If you’re looking for places to visit in Spain then you should consider visiting some of their amazing World Heritage sites. With a country full of cultural heritage it can sometimes be daunting deciding which ones to visit. These are what we consider to be the top five Spanish World Heritage Sites.
• Old Town of Careers … It is clear that Spain has had many occupiers and rulers over the years. They have ranged from the Romans, Moors, European Christians and many more. Very few locations can say that they have hosted as many rival factions as the Old Town of Cáceres. It’s thought that the city was originally founded by the Romans during their occupation of Spain, and it’s even believed that people were settling in the area of Cáceres in prehistoric times!
• Today the city draws people from far and wide with a mix of influences from all of the different cultures which are reflected in the artwork and architecture found throughout the city. Whether it’s the 30 Arabic defence towers, or the one remaining Roman arch in the city; visitors will be humbled by the cities beauty and depth of history. It’s easy for people to lose themselves in the cities narrow maze of streets, churches, sights and sounds. You can even walk to the top of some of the towers and enjoy the stunning panoramic views that stretch for miles. It’s considered to be one of the best examples of a city from the medieval and renaissance period in the world.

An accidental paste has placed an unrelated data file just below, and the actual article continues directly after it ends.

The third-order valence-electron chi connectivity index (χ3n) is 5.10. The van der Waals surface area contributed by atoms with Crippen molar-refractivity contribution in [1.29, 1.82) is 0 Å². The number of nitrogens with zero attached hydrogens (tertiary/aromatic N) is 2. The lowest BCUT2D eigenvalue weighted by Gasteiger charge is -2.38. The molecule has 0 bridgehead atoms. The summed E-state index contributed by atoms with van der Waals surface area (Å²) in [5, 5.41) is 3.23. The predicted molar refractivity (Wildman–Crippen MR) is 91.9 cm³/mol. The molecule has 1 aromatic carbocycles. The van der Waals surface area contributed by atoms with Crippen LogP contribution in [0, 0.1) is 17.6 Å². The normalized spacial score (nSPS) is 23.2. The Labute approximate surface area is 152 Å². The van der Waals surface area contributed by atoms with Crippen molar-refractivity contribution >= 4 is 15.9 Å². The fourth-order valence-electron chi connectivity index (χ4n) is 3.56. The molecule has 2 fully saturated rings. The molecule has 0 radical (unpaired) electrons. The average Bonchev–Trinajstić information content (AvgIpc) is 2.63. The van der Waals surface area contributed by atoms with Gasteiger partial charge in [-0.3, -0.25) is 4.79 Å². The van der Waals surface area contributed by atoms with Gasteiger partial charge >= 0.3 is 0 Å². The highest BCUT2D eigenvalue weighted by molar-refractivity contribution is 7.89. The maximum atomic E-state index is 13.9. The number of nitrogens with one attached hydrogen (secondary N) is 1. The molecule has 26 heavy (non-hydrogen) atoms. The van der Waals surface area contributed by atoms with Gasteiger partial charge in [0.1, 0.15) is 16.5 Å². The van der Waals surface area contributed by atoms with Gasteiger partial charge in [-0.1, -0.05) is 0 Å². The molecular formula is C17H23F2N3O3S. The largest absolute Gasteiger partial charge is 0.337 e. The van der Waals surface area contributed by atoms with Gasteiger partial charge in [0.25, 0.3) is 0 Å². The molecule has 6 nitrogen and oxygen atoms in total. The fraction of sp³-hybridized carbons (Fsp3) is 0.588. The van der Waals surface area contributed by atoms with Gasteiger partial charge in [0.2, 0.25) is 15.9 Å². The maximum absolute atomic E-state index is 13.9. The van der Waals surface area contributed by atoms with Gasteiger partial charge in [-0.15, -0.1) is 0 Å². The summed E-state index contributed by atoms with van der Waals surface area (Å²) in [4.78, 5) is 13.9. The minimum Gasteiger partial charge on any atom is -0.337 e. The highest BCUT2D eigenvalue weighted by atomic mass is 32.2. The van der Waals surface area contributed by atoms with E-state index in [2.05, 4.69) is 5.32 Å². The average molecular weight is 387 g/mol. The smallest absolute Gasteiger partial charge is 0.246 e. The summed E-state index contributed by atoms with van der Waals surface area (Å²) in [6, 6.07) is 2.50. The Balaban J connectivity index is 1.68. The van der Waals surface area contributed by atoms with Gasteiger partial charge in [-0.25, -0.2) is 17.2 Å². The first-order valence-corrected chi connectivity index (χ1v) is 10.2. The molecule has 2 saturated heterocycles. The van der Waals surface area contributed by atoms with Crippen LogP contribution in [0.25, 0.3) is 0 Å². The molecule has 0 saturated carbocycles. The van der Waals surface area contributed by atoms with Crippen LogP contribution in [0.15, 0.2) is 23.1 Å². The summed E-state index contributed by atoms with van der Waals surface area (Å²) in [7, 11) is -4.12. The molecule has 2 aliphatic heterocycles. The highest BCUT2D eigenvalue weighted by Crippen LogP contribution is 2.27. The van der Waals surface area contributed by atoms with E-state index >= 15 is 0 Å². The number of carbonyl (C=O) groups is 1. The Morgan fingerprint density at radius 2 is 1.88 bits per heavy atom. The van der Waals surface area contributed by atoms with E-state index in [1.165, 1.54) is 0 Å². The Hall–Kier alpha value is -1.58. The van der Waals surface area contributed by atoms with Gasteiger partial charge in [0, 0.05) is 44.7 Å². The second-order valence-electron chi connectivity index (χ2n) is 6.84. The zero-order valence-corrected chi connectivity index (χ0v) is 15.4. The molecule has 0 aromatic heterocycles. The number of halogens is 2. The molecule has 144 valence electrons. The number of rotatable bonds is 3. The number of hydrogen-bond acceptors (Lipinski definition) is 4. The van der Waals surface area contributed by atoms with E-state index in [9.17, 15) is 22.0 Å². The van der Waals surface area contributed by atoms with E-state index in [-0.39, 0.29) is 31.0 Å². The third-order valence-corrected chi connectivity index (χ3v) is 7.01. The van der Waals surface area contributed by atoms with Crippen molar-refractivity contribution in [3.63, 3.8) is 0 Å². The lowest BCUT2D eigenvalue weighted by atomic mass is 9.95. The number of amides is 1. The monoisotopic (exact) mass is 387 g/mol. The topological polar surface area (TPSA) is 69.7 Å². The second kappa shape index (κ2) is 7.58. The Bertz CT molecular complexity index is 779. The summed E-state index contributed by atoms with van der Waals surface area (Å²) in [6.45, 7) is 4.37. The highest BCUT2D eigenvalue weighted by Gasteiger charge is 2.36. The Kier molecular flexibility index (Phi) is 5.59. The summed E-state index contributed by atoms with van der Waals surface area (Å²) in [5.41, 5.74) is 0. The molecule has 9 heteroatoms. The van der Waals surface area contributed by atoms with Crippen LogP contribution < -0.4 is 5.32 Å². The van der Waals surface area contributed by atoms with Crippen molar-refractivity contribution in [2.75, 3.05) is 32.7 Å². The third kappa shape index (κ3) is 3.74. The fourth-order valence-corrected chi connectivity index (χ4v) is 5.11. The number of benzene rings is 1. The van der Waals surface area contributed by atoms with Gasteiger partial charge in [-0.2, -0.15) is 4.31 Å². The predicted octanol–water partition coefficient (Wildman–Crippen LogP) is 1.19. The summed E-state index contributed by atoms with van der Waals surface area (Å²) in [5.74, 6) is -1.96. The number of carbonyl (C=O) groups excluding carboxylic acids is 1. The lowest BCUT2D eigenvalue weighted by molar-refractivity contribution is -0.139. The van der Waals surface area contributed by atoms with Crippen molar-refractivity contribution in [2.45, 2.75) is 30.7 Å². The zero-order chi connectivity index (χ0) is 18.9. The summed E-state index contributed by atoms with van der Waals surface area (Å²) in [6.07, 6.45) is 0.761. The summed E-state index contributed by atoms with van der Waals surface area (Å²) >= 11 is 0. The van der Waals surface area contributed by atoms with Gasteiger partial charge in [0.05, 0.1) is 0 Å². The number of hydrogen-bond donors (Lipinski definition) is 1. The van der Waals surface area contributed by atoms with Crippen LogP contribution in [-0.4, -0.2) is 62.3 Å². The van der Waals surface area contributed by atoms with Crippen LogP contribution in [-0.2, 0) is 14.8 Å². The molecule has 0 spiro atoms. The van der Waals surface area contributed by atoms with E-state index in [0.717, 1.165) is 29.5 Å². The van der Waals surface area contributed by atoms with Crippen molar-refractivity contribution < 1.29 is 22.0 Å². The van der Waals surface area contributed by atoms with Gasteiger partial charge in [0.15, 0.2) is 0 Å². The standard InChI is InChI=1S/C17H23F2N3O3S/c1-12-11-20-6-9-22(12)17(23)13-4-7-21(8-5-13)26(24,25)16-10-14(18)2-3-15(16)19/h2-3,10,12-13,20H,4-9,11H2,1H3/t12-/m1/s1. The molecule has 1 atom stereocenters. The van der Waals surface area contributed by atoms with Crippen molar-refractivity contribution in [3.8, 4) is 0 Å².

• Even if the history of the city offers you little interest, its beauty alone and amazing selection of local restaurants and cafes will be enough to fulfil a day trip for anyone. However, this city has so much to offer that it cannot be missed by anyone staying in the area. This really is a city brimming with things to do and as such makes it the number one on our list of world heritage sites in Spain you have to visit.